Mars Express' 10th birthday celebrated with Martian atlas
Jury-rigged and underfunded, ESA veteran still has it where it counts
Ten years after the Mars Express first launched into the skies from Asian steppes, the European Space Agency has released a full-planet atlas of the distribution of Martian volcanos, mineral fields, and dust dunes.
"The history of Mars is encoded in its minerals," said Alvaro Giménez, ESA's director of science and robotic exploration in a statement. "These new global views, made possible thanks to the longevity of ESA's Mars Express mission, are helping us to unlock the secrets of 4.6 billion years of planetary evolution.
The atlas shows a rotating map of the volcanos that the Mars Express originally went to find, and which has sent back images of former caldera lakes and misty volcano tops blowing ice in the wind. It has also mapped the minerals formed by volcanism and discovered evidence of a massive seismically disturbed period 3.7 billion years ago.
Mars Express was also put in orbit to look for evidence of water, and the probe's OMEGA (Observatoire pour la Minéralogie, l'Eau, les Glaces et l'Activité) spectrometer has spotted large fields of hydrated minerals and salts. It has also confirmed that there are patches of water and carbon ice on the planet's polar ice caps.
Data from the Mars Express has been pivotal in missions such as NASA's Curiosity atomic tank, which is currently creeping across the Martian surface. The mapping of minerals such as clay that are formed in the presence of water helped decide on the landing site and route plan for JPL's 1.5-ton Red Planet rover.
As for the dust which gives Mars that nickname, Mars Express has mapped the movement and concentrations of the ferric oxide dust, finding huge deposits on the planet's northern lowlands and the volcanic province of Tharsis.
"Collectively, these mineral maps provide unique records of the planet’s evolution through time. They exhibit the role water and volcanic processes played over the entire planet, spanning geological aeons,” said Jean-Pierre Bibring, OMEGA's Principal Investigator.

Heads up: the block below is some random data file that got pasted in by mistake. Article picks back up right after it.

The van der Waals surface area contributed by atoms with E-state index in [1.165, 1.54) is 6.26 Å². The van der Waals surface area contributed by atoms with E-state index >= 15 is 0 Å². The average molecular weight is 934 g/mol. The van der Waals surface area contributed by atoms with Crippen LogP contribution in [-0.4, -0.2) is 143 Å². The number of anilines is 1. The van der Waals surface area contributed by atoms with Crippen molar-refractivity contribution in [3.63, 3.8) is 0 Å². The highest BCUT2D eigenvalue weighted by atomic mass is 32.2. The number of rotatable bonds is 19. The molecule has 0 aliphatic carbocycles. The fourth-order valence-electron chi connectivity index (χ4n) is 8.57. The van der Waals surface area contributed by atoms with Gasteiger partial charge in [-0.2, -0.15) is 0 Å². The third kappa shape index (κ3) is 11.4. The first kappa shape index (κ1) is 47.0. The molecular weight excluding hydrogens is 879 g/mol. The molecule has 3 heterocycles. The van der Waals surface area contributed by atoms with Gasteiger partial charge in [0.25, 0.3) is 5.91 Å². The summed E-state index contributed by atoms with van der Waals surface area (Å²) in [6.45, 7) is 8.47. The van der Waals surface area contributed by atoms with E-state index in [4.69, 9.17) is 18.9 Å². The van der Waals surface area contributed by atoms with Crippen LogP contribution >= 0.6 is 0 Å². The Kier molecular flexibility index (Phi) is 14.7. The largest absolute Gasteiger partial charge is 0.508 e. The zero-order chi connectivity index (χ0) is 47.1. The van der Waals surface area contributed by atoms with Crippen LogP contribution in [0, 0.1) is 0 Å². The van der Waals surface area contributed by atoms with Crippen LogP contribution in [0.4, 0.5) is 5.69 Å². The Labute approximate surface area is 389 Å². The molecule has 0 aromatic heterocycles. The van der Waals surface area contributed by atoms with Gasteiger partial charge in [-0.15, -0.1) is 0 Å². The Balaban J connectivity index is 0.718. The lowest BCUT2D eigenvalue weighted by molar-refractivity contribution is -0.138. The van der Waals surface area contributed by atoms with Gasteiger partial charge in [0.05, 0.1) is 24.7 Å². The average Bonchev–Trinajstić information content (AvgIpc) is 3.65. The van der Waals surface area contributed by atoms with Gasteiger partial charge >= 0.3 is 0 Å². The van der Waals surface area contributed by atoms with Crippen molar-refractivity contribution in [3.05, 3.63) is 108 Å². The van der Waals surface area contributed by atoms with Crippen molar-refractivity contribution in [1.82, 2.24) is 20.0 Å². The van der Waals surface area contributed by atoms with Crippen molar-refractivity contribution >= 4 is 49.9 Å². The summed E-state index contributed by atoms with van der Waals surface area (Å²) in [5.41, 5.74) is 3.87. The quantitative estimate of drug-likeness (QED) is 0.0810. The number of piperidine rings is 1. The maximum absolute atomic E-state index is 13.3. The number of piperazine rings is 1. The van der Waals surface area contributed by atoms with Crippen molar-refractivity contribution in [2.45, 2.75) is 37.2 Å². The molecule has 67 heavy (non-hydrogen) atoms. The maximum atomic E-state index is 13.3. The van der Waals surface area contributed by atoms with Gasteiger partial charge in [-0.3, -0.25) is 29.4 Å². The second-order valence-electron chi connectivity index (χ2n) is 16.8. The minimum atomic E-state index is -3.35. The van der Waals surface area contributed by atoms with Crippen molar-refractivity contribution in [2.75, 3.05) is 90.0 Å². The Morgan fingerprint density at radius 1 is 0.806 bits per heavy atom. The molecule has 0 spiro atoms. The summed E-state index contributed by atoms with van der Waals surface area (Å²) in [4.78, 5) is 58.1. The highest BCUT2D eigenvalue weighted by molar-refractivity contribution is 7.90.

Using data from Mars Express, scientists now think the planet has gone through three distinct stages. The earliest phase was a benign one, with liquid water on the surface laying down beds of minerals and water-formed rocks. The probe only picks these up in formations more than four billion years old.
But this relative paradise lasted only a few million years before a rash of volcanos broke out across the planet's surface and spent the next billon years spewing out sulphur dioxide. For the 3.5 billion years since then, the planet has remained cold, frigid, and with what little water that remains confined to the poles.
Mars Express has also had some close encounters with one of the planet's moons, Phobos, coming within 67 kilometers of it in orbit and snatching video of the irregularly-shaped rock crossing over the face of the Solar System's big daddy Jupiter.
A shaky start ends in success
All-in-all, ESA scientists can be well satisfied with the progress of Mars Express, the agency's first successful Martian probe, but the mission's initial signs didn't look good at all.
After its launch at the Baikonur spaceport in Kazakhstan, the Mars Express spent six months in transit – a speedy trip that gave it the "Express" moniker – and arrived in orbit on Christmas Day (because no one can accuse Europeans of not having style).
Its arrival was marred with tragedy, at least for a lot of Britons. Mars Express carried our home-grown Beagle 2 lander, an instrument built on a shoestring and designed to look for signs of life. It was due to send back a signal as a Christmas present for the nation, but instead there was silence, and the mission was declared lost two months later.
A subsequent investigation found that the parachutes used to slow the lander's descent weren't large enough to slow the Beagle 2 to a safe speed. After they released Beagle 2's airbags, designed to cushion its final landing, they weren't enough to save the craft, NASA imagery showed.
Mars Express has had more luck with the MARSIS (Mars Advanced Radar for Subsurface and Ionosphere Sounding) experiment. In 2005, the ESA crew unfurled 47 meters of radar boom from the probe and used MARSIS to find huge volumes of ice under the Martian southern pole, which if melted would cover the entire planet in 36 feet of water.
Since then, the probe has suffered sporadic problems, with occasional trips into reset mode, but it has been problems with funding on Earth that have caused bigger issues. ESA considered shutting down the mission for funding reasons in 2005 (and has considered its retirement since for the same reasons), but it now has funding until at least 2014.
The Mars Express also gave El Reg an exclusive, when in August 2011 the probe was again flicking into safe mode, owing to problems with the 12Gb Solid State Mass Memory (SSMM) systems used for control and communications. The team managed to jury-rig a solution that in fact turned out to be more efficient than using the software as it was designed, and the Mars Express carried on strong.
Mars Express is still going strong, and is keeping an eye on Martian upstarts like Curiosity. With any luck, it may be scanning the Red Planet for many more years to come, and maybe one day will form an exhibit at the Martian Academy of Sciences. ®